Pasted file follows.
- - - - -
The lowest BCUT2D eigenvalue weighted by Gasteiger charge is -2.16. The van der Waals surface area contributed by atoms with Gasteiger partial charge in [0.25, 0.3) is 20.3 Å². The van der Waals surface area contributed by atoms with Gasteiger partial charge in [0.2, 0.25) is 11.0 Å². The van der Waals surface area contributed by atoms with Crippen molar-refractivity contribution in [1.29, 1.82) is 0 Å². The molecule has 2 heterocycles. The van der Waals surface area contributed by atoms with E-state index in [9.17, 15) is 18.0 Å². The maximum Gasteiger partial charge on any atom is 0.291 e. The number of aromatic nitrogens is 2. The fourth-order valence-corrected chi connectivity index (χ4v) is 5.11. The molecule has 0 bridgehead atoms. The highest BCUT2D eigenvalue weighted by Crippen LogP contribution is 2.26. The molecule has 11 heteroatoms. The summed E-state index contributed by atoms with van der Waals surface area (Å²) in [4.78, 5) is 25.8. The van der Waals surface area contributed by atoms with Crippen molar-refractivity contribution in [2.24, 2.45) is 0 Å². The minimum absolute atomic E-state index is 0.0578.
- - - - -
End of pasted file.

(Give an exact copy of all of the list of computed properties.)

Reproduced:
The lowest BCUT2D eigenvalue weighted by Gasteiger charge is -2.16. The van der Waals surface area contributed by atoms with Gasteiger partial charge in [0.25, 0.3) is 20.3 Å². The van der Waals surface area contributed by atoms with Gasteiger partial charge in [0.2, 0.25) is 11.0 Å². The van der Waals surface area contributed by atoms with Crippen molar-refractivity contribution in [1.29, 1.82) is 0 Å². The molecule has 2 heterocycles. The van der Waals surface area contributed by atoms with E-state index in [9.17, 15) is 18.0 Å². The maximum Gasteiger partial charge on any atom is 0.291 e. The number of aromatic nitrogens is 2. The fourth-order valence-corrected chi connectivity index (χ4v) is 5.11. The molecule has 0 bridgehead atoms. The highest BCUT2D eigenvalue weighted by Crippen LogP contribution is 2.26. The molecule has 11 heteroatoms. The summed E-state index contributed by atoms with van der Waals surface area (Å²) in [4.78, 5) is 25.8. The van der Waals surface area contributed by atoms with Crippen molar-refractivity contribution in [2.24, 2.45) is 0 Å². The minimum absolute atomic E-state index is 0.0578.